When living in New York, travel always with a phone charger and a toothbrush. You will be spending more time in homes not belonging to you. Fresh breath makes for better kisses the next morning and ensures better service at brunch. Without charge, how is one to simulate human connectedness?
Living in New York, the nights are not as long as they seem, and before you know it, it is always five o’clock.
There are times here that people sleep, but they do so lightly. Whiskey breath is a next best alternative to minty breath, but cheap beer will get the job done.
Never stock the fridge with fresh produce. Never keep the fridge stocked.
Remember to change your underwear when you have returned home, your home.
The same clothing can be worn for days. You must be clever about it.
In New York, there are only two options: to be clever or be devastatingly naïve.
What constitutes as East Williamsburg will always be debated.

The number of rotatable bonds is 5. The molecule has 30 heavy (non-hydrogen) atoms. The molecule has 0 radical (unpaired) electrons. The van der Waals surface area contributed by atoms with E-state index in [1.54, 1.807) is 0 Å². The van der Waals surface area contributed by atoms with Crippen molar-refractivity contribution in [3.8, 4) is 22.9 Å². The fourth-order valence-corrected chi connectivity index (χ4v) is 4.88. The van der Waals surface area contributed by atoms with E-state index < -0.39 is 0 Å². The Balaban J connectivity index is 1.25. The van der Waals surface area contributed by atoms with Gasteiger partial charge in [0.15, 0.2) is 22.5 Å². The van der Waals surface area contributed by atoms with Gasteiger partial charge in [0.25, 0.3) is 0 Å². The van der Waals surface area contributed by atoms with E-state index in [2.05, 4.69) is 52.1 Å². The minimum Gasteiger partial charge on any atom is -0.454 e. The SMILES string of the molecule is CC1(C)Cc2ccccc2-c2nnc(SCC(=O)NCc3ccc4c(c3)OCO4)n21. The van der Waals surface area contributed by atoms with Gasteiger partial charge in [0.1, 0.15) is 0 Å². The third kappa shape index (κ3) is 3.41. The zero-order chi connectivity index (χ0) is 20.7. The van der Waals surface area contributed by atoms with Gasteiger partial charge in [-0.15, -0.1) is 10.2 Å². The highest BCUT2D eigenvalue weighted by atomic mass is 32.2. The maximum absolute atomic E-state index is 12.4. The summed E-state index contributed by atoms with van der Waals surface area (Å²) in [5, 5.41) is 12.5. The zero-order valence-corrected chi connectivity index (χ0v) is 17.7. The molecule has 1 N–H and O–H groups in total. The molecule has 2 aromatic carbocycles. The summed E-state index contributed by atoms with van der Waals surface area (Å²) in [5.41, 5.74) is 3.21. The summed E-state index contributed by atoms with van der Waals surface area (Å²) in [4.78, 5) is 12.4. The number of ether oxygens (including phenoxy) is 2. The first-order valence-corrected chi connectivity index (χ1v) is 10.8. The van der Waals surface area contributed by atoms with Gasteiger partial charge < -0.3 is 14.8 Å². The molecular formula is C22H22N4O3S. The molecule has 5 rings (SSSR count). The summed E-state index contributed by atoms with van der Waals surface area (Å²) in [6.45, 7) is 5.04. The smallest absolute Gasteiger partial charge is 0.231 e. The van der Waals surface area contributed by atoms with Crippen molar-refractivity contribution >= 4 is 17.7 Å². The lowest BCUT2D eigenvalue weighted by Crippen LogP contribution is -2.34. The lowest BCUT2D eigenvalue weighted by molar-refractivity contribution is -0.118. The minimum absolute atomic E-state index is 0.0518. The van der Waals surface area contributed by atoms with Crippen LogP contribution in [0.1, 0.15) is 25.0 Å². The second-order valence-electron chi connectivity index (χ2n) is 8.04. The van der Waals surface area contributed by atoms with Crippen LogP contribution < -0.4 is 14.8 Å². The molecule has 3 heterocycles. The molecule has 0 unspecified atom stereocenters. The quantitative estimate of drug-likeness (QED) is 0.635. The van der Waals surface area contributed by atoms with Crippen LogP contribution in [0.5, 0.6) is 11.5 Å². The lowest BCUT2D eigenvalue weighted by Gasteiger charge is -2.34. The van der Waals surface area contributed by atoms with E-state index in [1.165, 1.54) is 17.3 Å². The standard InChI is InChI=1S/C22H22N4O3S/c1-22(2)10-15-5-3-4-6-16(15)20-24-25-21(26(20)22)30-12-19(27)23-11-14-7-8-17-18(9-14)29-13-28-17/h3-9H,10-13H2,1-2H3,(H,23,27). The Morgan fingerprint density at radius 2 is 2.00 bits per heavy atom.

Married women will rehash accounts of their weddings. Listen to them. Their cheeks will be flushed.
They will repeat minute details. They will wring hands. They will beam with life.
Married men do not say that they are so.
At dinner, everyone will want the same thing. You will want something else. Stay quiet until all of your appetites become theirs.
Sex is insatiable.
Everything will be a day old: milk; Thai food; the news; sex.
New York City sunsets are just as they are in postcards. Don’t forget to look up. Tell someone often “I miss you” and, “Wish you were here.” It is because this is true.
Rooftops are safe-havens.
Speak the truth at times that so permit. You will be feared and you will be respected. On occasion, you will be heard.
Losing a Metrocard is inevitable. It will feel as if to have lost everything. One hundred and thirteen times two will play over and over again like a schoolyard taunt. Discovering that it can be claimed will feel like winning the lottery.
A common theme of New York is loss, of losing everything. Overcoming this each time is assurance that anything is possible.
Losing a piece of your heart becomes the only fear.
For every two J trains heading in the direction that you are not, there will be one going in the direction that you are. Here there is a lot of waiting. To be on time is to be late.
But New York is its most valiant at night.